It is pleasure to follow Jack Brereton, whose constituency I suspect shares many problems with mine. We could range widely in this debate about education estimates, but I wish to focus on one particular area: the role of our nursery schools and their importance in opening up opportunity.
I wish to begin by thanking the Chair of the Select Committee for pressing this debate. On this issue of nursery schools, I wish to thank my hon. Friends the Members for Batley and Spen (Tracy Brabin) and for Manchester Central (Lucy Powell), who, from the Front Bench and the all-party group on nursery schools, nursery and reception classes respectively, argue the case for these schools with skills and passion, week in, week out.
We have to recognise that there are parts of the country where there is a deep political and economic disaffection: working-class areas where people feel, with some justification, that they do not get a fair share and that the best chances and the biggest rewards go to others and not to them. That is where education comes in. My constituency is at the wrong end of a lot of league tables. Our unemployment rate is around three times the national average; for those who are in work, their pay is around £100 a week less than the English average; we have something like three times the national average proportion of working-age people with no formal qualifications whatsoever; and we have a far lower percentage of people with higher educational qualifications than the national average.
When it comes to the cycle of disadvantage and lack of opportunity, inequality sets in early. We already know that when it comes to starting school there is a development gap, variously measured at 12 or 15 months, between children from the lowest-income backgrounds and those who are better off. If that development gap is not addressed early, it can affect people for the rest of their lives, holding them back from learning what they might have learned, cutting them off from opportunities and careers that they might have had, and reinforcing the inequality and lack of social mobility that is so prevalent in our country.
If we are to address the cycle, we have to start in the early years, and our nursery schools are at the frontline of that effort. I regularly visit wonderful nursery schools in my constituency, including Windsor Nursery School, Bilston Nursery School, Phoenix Nursery School and Eastfield Nursery School. The staff in those nursery schools do a fantastic job. They are fuelled by a passion to give every child the best possible start in life, no matter what that child’s background is. No child is written off. The staff will accept second best for no one. They are conscious of the importance of their role and, rather than be daunted by it, they are inspired by it and are in turn inspiring to others through their efforts.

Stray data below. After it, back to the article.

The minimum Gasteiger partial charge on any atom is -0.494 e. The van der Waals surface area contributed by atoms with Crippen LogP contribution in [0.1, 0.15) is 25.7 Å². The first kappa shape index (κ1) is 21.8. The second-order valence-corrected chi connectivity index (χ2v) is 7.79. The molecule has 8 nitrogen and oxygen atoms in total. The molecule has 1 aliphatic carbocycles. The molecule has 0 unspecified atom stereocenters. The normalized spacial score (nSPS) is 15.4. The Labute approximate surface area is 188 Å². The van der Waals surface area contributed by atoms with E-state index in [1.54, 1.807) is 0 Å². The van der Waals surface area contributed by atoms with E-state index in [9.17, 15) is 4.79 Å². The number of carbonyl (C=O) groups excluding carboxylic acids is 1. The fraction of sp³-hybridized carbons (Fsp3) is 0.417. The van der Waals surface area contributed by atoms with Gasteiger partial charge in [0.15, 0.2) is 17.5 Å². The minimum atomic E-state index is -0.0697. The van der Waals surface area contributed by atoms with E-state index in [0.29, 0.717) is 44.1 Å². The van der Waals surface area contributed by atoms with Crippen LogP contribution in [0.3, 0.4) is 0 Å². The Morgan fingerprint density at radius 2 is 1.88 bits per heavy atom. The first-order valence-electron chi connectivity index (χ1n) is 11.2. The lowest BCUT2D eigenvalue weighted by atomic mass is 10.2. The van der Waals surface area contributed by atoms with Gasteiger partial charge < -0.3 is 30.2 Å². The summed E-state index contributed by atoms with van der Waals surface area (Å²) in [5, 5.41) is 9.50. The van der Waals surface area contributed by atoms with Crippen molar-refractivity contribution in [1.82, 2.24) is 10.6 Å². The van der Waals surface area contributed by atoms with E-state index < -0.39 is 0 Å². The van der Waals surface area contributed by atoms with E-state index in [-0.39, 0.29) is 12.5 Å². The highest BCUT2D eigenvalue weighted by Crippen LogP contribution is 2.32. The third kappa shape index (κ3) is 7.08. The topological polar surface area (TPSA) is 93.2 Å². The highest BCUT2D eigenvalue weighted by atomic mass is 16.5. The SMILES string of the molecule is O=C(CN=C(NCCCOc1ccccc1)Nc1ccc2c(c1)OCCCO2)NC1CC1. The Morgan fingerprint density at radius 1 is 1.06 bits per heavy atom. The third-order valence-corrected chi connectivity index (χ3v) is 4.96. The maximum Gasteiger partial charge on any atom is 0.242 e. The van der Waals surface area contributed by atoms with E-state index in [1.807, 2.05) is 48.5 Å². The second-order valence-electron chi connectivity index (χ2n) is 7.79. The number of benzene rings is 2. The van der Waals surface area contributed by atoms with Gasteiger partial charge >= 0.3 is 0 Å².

When I visit these nursery schools, as committed and passionate as the staff are, they make two points to me, and I want the Minister to reflect on them. First, they say that the new funding formula, with its emphasis on per-pupil per-hour funding, does not reflect the reality of their costs. These are nursery schools with a fixed cost base. The emphasis on per-pupil per-hour funding, particularly in highly mobile areas where pupil rolls can go up and down, makes it almost impossible for them to plan for the future. They need to know whether they can employ a good headteacher. They need to know that they can invest in the development of staff. They need to know that they can continue to provide the essential help for special educational needs and for children with disabilities that they are so good at. They cannot do that adequately if they do not know what their budgets are going to be from year to year. There used to be a lump sum in the funding formula—on top of the hourly fee—that helped schools to plan in that way. That element has now gone, leaving staff living from year to year, if not month to month, without knowing what the future holds.
Secondly, nursery schools need more certainty about the future of even the per-hour funding. At the moment, the impact of the new funding formula has been tempered by transitional relief, but as we have heard that is not guaranteed beyond 2019-20. What is going to happen after that? If the supplementary funding is not continued, it will be a disaster for these schools. One federation of two nursery schools in my constituency projects a loss in income of more than £100,000 per year per school, if there is no supplementary funding beyond 2019-20.
It is good that we have a 30-hour offer for three and four-year-olds, but I would like to see a deeper and more universal early-years offer. The key point is that whatever the number of hours the Government offer, it is essential that the offer is funded properly in a way that recognises not just pupil numbers but the real-world costs of running a nursery school.
In conclusion, the way in which we treat this policy area says much about our attitude to social mobility. If we get it right and give it the priority that it deserves, we can break through some of the barriers that hold people back. If we do something on this, we can offer a real answer to some of the grievance and disaffection that I spoke of. Plenty of politicians out there are content to pour petrol on anger. That should not be our role; we should be offering a chance, not a grievance. If we are serious about it, we should start in the early years.